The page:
Mexican National Identity: Memory, Innuendo, and Popular Culture
In this enlightening book, the well-known historian William Beezley contends that a Mexican national identity was forged during the nineteenth century not by a self-anointed elite but rather by a disparate mix of ordinary people and everyday events. In examining independence festivals, children’s games, annual almanacs, and the performances of itinerant puppet theaters, Beezley argues that these seemingly unrelated and commonplace occurrences—not the far more self-conscious and organized efforts of politicians, teachers, and others—created a far-reaching sense of a new nation. In the century that followed Mexico’s independence from Spain in 1821, Beezley maintains, sentiments of nationality were promulgated by people who were concerned not with the promotion of nationalism but with something far more immediate—the need to earn a living. These peddlers, vendors, actors, artisans, writers, publishers, and puppeteers sought widespread popular appeal so that they could earn money. According to Beezley, they constantly refined their performances, as well as the symbols and images they employed, in order to secure larger revenues. Gradually they discovered the stories, acts, and products that attracted the largest numbers of paying customers. As Beezley convincingly asserts, out of “what sold to the masses” a collective national identity slowly emerged. Mexican National Identity makes an important contribution to the growing body of literature that explores the influences of popular culture on issues of national identity. By looking at identity as it was fashioned “in the streets,” it opens new avenues for exploring identity formation more generally, not just in Mexico and Latin American countries but in every nation.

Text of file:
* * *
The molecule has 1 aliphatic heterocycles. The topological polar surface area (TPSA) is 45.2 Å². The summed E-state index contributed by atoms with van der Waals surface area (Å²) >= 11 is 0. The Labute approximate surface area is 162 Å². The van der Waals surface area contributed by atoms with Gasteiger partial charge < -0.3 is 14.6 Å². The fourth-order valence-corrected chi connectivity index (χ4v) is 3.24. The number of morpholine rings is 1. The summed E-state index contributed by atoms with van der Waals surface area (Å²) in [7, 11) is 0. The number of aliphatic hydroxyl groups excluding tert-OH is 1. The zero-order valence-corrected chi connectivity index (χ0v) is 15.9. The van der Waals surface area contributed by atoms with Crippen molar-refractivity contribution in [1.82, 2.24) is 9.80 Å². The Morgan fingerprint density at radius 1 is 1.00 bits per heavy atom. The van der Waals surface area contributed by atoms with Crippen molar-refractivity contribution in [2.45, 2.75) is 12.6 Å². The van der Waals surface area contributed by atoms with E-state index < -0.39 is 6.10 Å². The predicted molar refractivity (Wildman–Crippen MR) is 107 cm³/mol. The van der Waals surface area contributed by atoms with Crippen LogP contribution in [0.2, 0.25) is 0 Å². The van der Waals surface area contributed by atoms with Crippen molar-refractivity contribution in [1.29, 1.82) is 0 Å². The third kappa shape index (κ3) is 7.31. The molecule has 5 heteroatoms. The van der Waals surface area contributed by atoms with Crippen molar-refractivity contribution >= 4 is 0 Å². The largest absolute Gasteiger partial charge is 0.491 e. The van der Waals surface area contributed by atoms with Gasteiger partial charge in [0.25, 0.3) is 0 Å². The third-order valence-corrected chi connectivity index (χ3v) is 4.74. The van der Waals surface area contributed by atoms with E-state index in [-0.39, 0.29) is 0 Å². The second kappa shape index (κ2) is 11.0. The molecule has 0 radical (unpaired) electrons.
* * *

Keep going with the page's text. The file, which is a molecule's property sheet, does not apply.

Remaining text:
Check out the New Books in History Interview with Bill Beezley!
What people are saying - Write a review
We haven't found any reviews in the usual places.
Almanacs and Loteria
Independence Celebrations and Representations
Itinerant Puppet Theater
The Plainsong of NineteenthCentury
Afro-Mexican almanacs American appeared Archivo Histůrico Artes audience became Beezley behavior Biblioteca Cabrera and Murray called capital city cards character church civic Colima collective colonial created culture dance Diaz don Folias drama El Negrito elite especially ethnic example expediente featured festivals fiestas float folkloric French Guadalajara Guanajuato Hidalgo holiday identified Iglesias Cabrera images included Independence Day individuals Jose Juan Juegos liberal Lizardi loteria Mangy Parrot Manuel marionettes memories Mexican Mexico City Miguel Moreover Murray Prisant Museo national identity Negrito nineteenth century Oaxaca offered officials oration parade Pastry War patriotic pesos Piel de papel plays political popular Porfirian Porfiriato Porfirio Porfirio Diaz Puebla puppet performances puppet theater Puppetry references regime religious represented Rodolfo Usigli San Luis PotosŪ Santa satire September 16 siglo social society Spain Spanish story symbol Teatro tion TŪteres Tlaxcala University Press Vale Coyote Veracruz Virgin of Guadalupe Zacatecas